"Sorry to hear about your grandma, hope she makes a speedy recovery. Just let me know when is good for you, the best deals end Monday though."
That was what the car salesman said in his text message after I'd told him my grandma had been taken to hospital, was very unwell, and I didn't know when I'd be able to get back to the dealership to discuss options.
With that single text message, he lost my custom.
I understand it. I do understand it. In his world this is ok. Not only ok, but normal. In his world the focus is narrow. It's about closing the deal. Always closing the deal. Nothing exists outside of that. It's a short term view of life. Basic humanity has been lost. No real connection there. Just falsities. No matter what it looks like, it's all about the sale.
In his world it's me and them. Them and us. It's separation every which way you look. It's about closing the deal to get the money which is about...what? Higher commission? A bonus? Not getting the sack? Top of the monthly sales leaderboard? Maybe not all that bad. Maybe it also means paying a mortgage off, food on the table for the family.
Nothing wrong with selling. It's a beautiful thing. It's a fun thing. An exchange. But when the deal is more important than the people - the human beings involved - there's a problem.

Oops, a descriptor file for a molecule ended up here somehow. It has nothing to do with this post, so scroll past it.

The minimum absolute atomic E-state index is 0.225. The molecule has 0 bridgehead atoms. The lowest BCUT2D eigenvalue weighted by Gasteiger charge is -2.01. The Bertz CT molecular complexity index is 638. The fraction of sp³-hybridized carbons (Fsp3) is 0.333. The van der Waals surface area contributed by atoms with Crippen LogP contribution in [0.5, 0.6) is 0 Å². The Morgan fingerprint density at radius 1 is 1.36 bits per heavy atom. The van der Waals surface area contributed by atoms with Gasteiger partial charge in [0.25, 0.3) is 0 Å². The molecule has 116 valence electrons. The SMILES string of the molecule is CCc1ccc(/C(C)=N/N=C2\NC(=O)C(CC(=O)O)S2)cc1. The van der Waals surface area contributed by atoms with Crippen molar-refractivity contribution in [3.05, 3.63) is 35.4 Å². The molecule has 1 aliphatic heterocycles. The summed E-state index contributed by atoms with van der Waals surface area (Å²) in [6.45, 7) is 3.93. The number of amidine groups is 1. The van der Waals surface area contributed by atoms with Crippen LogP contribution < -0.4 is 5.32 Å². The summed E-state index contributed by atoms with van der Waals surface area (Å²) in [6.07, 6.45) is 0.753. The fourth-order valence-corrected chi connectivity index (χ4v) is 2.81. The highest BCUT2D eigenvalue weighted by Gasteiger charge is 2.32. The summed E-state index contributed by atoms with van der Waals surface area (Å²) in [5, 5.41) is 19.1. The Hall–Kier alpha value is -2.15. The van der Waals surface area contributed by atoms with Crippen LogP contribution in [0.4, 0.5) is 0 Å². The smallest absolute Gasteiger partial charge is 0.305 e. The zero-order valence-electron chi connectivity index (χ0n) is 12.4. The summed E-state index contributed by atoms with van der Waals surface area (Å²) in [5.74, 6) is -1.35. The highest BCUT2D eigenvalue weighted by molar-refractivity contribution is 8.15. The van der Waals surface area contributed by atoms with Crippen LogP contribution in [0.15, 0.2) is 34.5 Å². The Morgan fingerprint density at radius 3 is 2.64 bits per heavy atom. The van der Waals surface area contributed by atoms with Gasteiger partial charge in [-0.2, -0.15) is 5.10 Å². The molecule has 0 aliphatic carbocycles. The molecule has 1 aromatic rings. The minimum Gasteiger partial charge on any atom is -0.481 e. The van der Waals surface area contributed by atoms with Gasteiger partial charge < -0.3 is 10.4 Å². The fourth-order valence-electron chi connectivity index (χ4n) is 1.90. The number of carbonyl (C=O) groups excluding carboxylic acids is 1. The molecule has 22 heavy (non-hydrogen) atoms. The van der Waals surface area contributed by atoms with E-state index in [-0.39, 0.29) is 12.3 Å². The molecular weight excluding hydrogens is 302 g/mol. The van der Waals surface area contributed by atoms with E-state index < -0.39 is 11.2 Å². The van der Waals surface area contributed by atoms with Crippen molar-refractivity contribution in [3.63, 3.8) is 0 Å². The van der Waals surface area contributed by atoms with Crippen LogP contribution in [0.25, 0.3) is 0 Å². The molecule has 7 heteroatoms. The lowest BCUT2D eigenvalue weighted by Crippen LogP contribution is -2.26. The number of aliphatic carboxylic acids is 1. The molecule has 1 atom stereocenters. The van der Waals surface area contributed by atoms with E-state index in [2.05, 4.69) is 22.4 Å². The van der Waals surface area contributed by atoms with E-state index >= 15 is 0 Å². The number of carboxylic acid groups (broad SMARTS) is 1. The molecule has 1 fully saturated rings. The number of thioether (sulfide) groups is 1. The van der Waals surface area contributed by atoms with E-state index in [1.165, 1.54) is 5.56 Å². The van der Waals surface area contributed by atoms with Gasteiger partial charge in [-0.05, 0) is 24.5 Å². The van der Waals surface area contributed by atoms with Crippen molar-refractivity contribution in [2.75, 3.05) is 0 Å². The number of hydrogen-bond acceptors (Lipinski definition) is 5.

I sell to people. I run a business so yes, there's selling involved.
But there's a difference. A big one. Because in my world, the deal is never more important than the person I'm selling to. In my world, if someone tells me their grandma is in hospital I don't say I'm sorry and then slip in a nudge about a deal.
Then a lovely sounding student from my old university calls me. She's studying the same subjects I did and wants to ask questions about what I did post-university. The database says I'm in education. Ha, I suppose I am, yes. I'm happy to talk to her. We chat. She seems nice.
And then she says she wants to talk to me about the university "fund" and starts rattling off information about why the university needs regular gifts. It's all scripted, I can hear it in the lack of life force in every word and every breath. Passionate about helping the university raise funds. Thinks it's so important. Dead words. Nothing behind them. She finishes up: "So, would you be happy to pay £15 a month to the university?"
"No" I reply.
She asks me why and I ask her permission to be honest before explaining that reading a script is not a way to have someone (not a way to have me) agree to paying £15 a month to a university. I can hear the embarrassment in her voice. But it's not her fault. She's doing a job to get some extra money. Her manager has given her a script. She's been told to read it. Just read the script, that's all you have to do.
But no, that isn't all you have to do.
In fact, it isn't even related to what you have to do.
Because what you have to do is this:
You have to CARE. You have to actually freakin' care. You have to care about what you're selling and you have to care about who you're selling to.
So no money for the car salesman. And no money for the university. Because if it's not real, it just won't work.
Love and courage,